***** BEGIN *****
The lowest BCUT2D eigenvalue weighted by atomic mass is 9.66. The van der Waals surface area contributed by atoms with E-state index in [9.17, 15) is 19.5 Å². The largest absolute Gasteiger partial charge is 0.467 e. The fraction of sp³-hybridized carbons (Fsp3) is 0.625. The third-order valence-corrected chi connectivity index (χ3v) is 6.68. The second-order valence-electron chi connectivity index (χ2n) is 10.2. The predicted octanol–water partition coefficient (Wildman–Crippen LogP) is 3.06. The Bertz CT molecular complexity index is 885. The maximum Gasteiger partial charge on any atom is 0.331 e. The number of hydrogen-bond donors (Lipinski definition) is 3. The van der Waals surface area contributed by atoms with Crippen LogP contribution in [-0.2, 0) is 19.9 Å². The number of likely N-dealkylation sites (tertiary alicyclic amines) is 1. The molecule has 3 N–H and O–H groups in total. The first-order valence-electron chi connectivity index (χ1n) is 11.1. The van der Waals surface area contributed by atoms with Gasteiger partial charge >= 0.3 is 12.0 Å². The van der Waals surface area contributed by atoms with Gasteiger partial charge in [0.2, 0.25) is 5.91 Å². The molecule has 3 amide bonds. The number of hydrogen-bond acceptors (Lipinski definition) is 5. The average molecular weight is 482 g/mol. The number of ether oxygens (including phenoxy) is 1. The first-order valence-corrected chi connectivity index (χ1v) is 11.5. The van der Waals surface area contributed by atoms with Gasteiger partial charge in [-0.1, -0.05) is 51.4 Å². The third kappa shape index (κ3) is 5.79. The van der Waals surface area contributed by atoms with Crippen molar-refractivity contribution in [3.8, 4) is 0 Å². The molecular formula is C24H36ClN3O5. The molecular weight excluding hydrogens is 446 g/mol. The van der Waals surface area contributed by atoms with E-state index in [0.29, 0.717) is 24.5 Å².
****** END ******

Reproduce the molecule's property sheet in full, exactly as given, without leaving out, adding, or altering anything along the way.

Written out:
The lowest BCUT2D eigenvalue weighted by atomic mass is 9.66. The van der Waals surface area contributed by atoms with E-state index in [9.17, 15) is 19.5 Å². The largest absolute Gasteiger partial charge is 0.467 e. The fraction of sp³-hybridized carbons (Fsp3) is 0.625. The third-order valence-corrected chi connectivity index (χ3v) is 6.68. The second-order valence-electron chi connectivity index (χ2n) is 10.2. The predicted octanol–water partition coefficient (Wildman–Crippen LogP) is 3.06. The Bertz CT molecular complexity index is 885. The maximum Gasteiger partial charge on any atom is 0.331 e. The number of hydrogen-bond donors (Lipinski definition) is 3. The van der Waals surface area contributed by atoms with Crippen LogP contribution in [-0.2, 0) is 19.9 Å². The number of likely N-dealkylation sites (tertiary alicyclic amines) is 1. The molecule has 3 N–H and O–H groups in total. The first-order valence-electron chi connectivity index (χ1n) is 11.1. The van der Waals surface area contributed by atoms with Gasteiger partial charge >= 0.3 is 12.0 Å². The van der Waals surface area contributed by atoms with Gasteiger partial charge in [0.2, 0.25) is 5.91 Å². The molecule has 3 amide bonds. The number of hydrogen-bond acceptors (Lipinski definition) is 5. The average molecular weight is 482 g/mol. The number of ether oxygens (including phenoxy) is 1. The first-order valence-corrected chi connectivity index (χ1v) is 11.5. The van der Waals surface area contributed by atoms with Gasteiger partial charge in [-0.1, -0.05) is 51.4 Å². The third kappa shape index (κ3) is 5.79. The van der Waals surface area contributed by atoms with Crippen molar-refractivity contribution in [3.8, 4) is 0 Å². The molecular formula is C24H36ClN3O5. The molecular weight excluding hydrogens is 446 g/mol. The van der Waals surface area contributed by atoms with E-state index in [0.29, 0.717) is 24.5 Å².